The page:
Sunday, August 10, 2008

The Ozarks and Missouri

The Ozarks in Missouri are a pretty mystical place. I was told repeatedly it is one of the richest areas in the world in terms of biodiversity. The prized Current River alone houses many exotic species who either reside here, and only here, or their strongest and most representative population is here. I was fortunate enough to meet a few people who understand the magnitude of the natural treasure they have at their doorstep and to learn about what they are doing to best utilize, and preserve it.

The folks who manage the Pioneer Forest, the largest privately held forest in the state (also FSC certified) are doing their best to keep the forest healthy while utilizing all of the timber that is there. Terry Cunningham, Forest Manager at Pioneer Forest says they have not received one complaint in areas they are working that are adjacent to Mark Twain National Forest (highly trafficked and visible areas) but rather they have actually been complimented on multiple occasions about their work. The management plan that they utilize, which is uneven growth management, mimicks the natural process that an untouched forest goes through. Much of the forest (shown with the Current River) has been logged in the past five years. Can you tell? Neither could I.

But Kurt Hohmeyer at the Nature Conservancy in Van Buren, MO was kind enough to show me what it could look like. He spared no words in calling this particular forested property "a rape job" ... which it undoubtedly is. It is not a true clearcut job but the resulting destruction and the lacking potential for short term quality growth are both quite clear.

Terry Cunningham of Pioneer Forests looks out over one of the valleys that includes Pioneer Forest land and Mark Twain National Forest land.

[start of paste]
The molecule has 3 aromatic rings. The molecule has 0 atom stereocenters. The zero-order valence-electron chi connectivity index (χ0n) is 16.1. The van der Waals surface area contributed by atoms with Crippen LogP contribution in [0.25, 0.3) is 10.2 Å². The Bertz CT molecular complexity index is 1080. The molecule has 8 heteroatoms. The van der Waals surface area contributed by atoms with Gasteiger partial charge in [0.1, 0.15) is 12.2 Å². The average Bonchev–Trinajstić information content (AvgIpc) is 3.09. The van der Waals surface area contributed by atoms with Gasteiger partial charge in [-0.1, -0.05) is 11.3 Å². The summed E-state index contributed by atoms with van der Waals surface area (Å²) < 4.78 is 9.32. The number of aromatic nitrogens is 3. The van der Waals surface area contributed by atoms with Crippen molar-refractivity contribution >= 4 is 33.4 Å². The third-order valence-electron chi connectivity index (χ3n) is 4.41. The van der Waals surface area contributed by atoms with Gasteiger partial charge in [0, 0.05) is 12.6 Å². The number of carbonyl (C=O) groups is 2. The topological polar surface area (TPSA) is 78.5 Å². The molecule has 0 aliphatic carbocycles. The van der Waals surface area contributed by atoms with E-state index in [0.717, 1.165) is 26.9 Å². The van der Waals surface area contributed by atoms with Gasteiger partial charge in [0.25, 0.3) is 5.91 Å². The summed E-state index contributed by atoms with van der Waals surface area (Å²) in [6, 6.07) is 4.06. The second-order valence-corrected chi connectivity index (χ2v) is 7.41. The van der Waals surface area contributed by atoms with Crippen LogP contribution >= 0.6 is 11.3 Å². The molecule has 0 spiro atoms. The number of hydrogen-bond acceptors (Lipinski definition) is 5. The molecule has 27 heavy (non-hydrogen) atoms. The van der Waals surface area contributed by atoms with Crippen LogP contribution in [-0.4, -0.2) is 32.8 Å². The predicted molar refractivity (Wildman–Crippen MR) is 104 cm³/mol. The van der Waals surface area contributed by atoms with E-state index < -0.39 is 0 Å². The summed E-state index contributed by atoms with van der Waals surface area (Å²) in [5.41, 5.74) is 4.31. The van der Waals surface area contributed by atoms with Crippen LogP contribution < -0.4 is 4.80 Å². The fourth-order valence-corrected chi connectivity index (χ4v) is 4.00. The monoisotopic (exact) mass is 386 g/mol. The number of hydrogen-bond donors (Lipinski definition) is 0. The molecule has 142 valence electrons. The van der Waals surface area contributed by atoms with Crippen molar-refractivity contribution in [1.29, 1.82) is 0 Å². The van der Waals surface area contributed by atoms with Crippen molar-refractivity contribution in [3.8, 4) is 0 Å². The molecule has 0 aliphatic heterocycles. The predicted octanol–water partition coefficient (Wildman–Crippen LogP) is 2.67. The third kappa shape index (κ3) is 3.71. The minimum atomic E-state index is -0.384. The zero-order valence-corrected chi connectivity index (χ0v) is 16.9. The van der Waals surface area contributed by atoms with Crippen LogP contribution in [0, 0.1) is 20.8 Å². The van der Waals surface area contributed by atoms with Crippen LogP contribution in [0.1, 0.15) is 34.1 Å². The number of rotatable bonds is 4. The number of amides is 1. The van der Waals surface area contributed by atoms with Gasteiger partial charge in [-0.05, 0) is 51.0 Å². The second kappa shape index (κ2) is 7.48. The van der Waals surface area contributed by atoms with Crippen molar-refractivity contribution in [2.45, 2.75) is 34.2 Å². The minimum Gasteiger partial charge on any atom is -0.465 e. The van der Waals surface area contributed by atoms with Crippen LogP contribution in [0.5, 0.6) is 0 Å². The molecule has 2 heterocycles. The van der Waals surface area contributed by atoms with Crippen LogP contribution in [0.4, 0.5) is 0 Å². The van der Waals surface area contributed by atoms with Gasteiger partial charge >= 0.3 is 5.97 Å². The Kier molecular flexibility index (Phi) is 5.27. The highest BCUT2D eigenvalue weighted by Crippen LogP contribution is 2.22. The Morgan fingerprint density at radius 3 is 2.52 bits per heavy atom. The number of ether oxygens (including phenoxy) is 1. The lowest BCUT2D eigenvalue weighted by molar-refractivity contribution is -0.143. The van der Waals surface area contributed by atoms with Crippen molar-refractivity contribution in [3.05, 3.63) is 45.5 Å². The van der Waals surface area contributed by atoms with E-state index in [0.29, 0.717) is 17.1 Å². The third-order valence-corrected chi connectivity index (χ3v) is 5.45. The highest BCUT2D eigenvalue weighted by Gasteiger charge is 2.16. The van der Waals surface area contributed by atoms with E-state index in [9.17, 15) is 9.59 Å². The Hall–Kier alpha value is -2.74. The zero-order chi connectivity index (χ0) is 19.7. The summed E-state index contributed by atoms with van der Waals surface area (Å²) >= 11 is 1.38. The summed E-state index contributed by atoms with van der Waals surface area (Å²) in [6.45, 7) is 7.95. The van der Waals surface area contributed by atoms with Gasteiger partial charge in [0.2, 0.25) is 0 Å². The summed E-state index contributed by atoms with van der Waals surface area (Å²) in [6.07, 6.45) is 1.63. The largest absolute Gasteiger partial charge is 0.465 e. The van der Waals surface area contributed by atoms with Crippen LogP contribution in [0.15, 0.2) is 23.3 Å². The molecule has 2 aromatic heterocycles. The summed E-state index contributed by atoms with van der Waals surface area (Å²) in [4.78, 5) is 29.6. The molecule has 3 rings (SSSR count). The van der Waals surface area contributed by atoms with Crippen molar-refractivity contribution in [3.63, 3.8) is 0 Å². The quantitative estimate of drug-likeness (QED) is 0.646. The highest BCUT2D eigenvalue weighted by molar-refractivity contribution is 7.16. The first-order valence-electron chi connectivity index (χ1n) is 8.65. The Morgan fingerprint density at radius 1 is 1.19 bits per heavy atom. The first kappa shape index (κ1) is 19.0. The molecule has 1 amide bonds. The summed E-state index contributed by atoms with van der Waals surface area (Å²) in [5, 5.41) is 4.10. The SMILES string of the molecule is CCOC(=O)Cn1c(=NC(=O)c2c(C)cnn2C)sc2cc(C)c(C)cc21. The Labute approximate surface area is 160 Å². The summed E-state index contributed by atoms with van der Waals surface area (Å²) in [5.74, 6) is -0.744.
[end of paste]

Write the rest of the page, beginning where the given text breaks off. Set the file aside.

The Pioneer Forest and Current River. Much of the land seen here has been harvested in the past five years.

The "Rape job", shown to me by the Nature Conservancy on another swath of prviate land. **Note - this is NOT Pioneer Forest land but rather other privately held land in the Ozarks that was, in the opinions of people I spoke to, poorly managed. This photo is to illustrate what can happen when sustainable forestry is not practiced. I was told it will take many years for this land to produce healthy trees again because pines will have to battle with low quality plant and underbrush.

Logging operation in the Pioneer Forest. Only select trees are felled in accordance with a forester's management plan. This is FSC certified wood.

Then there are the the pioneers of further south in Doniphan.
"Head down Highway 160 towards Poplar Bluff and you'll see a junkyard on your left with a big blue building....look for Bill." This is the direction I get to find Ozark Quality Hardwoods with Bill Corley, the General Manager of this new Co-op.

At this junkyard lies a new wood drying kiln in the making that will be very efficient and only work with wood that has been acquired in an environmentally responsible method. It may look crude at the moment, but these folks are working on restoring an old kiln that will run off of wood, not fossil fuels, and that, while using water to cool in the drying process, will actually output 5 parts of water for every three parts used. It will dry wood quickly but not too quickly, and produce 1% waste wood as opposed to many traditional kilns that produce upto 10% waste.

Fixing a pipe for fitting in the space that the wood will be kiln dried.

Fitting the pipes on the kiln and a detail shot of the yard.

And here's one more view of the region for good measure. I was blessed with a lot of fog during my days there.

The view from Skyline Drive in Van Buren, MO.

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